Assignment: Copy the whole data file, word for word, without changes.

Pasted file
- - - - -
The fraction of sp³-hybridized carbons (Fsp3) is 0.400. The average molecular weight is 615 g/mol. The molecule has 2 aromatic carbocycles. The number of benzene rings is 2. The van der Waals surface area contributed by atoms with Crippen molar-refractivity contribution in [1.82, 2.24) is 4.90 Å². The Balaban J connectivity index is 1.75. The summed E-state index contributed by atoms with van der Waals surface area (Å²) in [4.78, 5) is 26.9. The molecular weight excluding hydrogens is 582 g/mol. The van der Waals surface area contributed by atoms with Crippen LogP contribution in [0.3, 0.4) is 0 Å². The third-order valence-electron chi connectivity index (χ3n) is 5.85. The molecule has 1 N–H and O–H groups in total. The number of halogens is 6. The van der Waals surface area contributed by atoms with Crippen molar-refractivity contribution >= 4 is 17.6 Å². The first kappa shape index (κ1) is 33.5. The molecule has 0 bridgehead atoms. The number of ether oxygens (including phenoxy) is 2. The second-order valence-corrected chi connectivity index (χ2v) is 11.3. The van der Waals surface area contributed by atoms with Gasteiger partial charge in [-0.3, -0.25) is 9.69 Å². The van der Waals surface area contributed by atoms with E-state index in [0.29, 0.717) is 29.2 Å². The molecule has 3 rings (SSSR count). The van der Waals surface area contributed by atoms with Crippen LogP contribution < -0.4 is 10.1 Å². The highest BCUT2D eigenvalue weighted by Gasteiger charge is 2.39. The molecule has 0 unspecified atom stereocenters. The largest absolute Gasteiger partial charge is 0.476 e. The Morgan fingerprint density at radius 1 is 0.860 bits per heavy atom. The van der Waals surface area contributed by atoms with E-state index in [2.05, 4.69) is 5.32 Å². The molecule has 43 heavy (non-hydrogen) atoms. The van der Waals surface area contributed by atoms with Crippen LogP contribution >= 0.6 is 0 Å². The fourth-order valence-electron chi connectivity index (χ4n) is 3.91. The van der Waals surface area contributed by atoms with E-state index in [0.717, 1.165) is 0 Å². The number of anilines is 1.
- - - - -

The fraction of sp³-hybridized carbons (Fsp3) is 0.400. The average molecular weight is 615 g/mol. The molecule has 2 aromatic carbocycles. The number of benzene rings is 2. The van der Waals surface area contributed by atoms with Crippen molar-refractivity contribution in [1.82, 2.24) is 4.90 Å². The Balaban J connectivity index is 1.75. The summed E-state index contributed by atoms with van der Waals surface area (Å²) in [4.78, 5) is 26.9. The molecular weight excluding hydrogens is 582 g/mol. The van der Waals surface area contributed by atoms with Crippen LogP contribution in [0.3, 0.4) is 0 Å². The third-order valence-electron chi connectivity index (χ3n) is 5.85. The molecule has 1 N–H and O–H groups in total. The number of halogens is 6. The van der Waals surface area contributed by atoms with Crippen molar-refractivity contribution >= 4 is 17.6 Å². The first kappa shape index (κ1) is 33.5. The molecule has 0 bridgehead atoms. The number of ether oxygens (including phenoxy) is 2. The second-order valence-corrected chi connectivity index (χ2v) is 11.3. The van der Waals surface area contributed by atoms with Gasteiger partial charge in [-0.3, -0.25) is 9.69 Å². The van der Waals surface area contributed by atoms with E-state index in [0.29, 0.717) is 29.2 Å². The molecule has 3 rings (SSSR count). The van der Waals surface area contributed by atoms with Crippen LogP contribution < -0.4 is 10.1 Å². The highest BCUT2D eigenvalue weighted by Gasteiger charge is 2.39. The molecule has 0 unspecified atom stereocenters. The largest absolute Gasteiger partial charge is 0.476 e. The Morgan fingerprint density at radius 1 is 0.860 bits per heavy atom. The van der Waals surface area contributed by atoms with E-state index in [2.05, 4.69) is 5.32 Å². The molecule has 43 heavy (non-hydrogen) atoms. The van der Waals surface area contributed by atoms with Crippen LogP contribution >= 0.6 is 0 Å². The fourth-order valence-electron chi connectivity index (χ4n) is 3.91. The van der Waals surface area contributed by atoms with E-state index in [0.717, 1.165) is 0 Å². The number of anilines is 1.